In the internet age, whistleblowing, well, blows.
TSF buddy and former TENNIS magazine intern Nick McCarvel was the talk of the New York magazine scene on Monday after this question appeared in The Ethicist (a column published in the New York Times Magazine):
A journalism major at college, I was delighted to land an internship at a national magazine. My editor asked me to post comments on one of the magazine’s online blogs, being sure not to mention my working for the magazine but to write in a style that suggests I’m a reader. That felt dirty to me. Advice? — Nick McCarvel, Seattle
Of course Randy Cohen, the column’s author, didn’t agree with the practice. And of course people wanted to know which pub was behind this skeevy policy. Some quick Googling by FishbowlNY led to TENNIS‘ doorstep. So much for blind items.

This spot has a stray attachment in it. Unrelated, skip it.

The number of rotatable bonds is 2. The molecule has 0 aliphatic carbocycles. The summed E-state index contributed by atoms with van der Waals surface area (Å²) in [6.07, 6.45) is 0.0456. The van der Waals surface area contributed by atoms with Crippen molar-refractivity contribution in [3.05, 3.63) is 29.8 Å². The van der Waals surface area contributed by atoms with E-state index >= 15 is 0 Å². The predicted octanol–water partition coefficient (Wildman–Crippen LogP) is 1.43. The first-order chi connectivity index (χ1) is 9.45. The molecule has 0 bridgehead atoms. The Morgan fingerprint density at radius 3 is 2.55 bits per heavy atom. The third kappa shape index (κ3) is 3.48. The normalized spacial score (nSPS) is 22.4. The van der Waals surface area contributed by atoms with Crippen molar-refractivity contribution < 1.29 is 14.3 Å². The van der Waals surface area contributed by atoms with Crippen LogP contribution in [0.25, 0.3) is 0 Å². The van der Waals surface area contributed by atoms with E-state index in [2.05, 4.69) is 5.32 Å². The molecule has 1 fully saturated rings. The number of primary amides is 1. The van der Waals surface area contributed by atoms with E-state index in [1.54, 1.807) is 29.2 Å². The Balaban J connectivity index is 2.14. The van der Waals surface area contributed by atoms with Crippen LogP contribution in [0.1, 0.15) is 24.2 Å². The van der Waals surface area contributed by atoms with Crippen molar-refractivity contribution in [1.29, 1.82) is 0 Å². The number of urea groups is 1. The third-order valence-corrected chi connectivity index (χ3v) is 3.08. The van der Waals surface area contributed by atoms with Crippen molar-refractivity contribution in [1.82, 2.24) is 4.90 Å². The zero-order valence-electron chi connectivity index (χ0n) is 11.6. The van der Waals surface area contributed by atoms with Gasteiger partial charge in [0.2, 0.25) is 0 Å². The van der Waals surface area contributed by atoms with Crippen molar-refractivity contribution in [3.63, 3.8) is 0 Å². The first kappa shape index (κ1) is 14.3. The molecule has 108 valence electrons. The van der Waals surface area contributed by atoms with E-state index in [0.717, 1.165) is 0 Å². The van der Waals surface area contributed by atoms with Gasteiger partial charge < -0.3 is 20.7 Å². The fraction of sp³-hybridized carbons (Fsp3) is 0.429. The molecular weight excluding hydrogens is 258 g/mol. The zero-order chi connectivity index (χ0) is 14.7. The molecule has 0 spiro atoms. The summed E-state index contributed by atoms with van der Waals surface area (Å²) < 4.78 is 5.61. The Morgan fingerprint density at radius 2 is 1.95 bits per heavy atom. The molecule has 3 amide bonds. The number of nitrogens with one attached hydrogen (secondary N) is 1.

(BTW, Nick’s internship ended the day after the column appeared, so he’s in the clear as far as dealing with awkward fallout at the magazine. The editor in question has since left. I hope he wasn’t the one I was pitching to!)
Seriously, though: this is all very unfortunate, especially because the magazine’s blog, which features well-written (and bylined) posts by McCarvel, have received their fair share of readers’ comments. If the intent was to steer comment threads in a different direction, I’m sure Nick could have posted as an intern with the same effect. There was no benefit in creating these anonymous personas.
I’d like to give Nick a pat on the back for letting people know that this was happening. TSF will still be reading Steve Tignor and Peter Bodo, but perhaps we won’t pay attention to readers’ comments so much…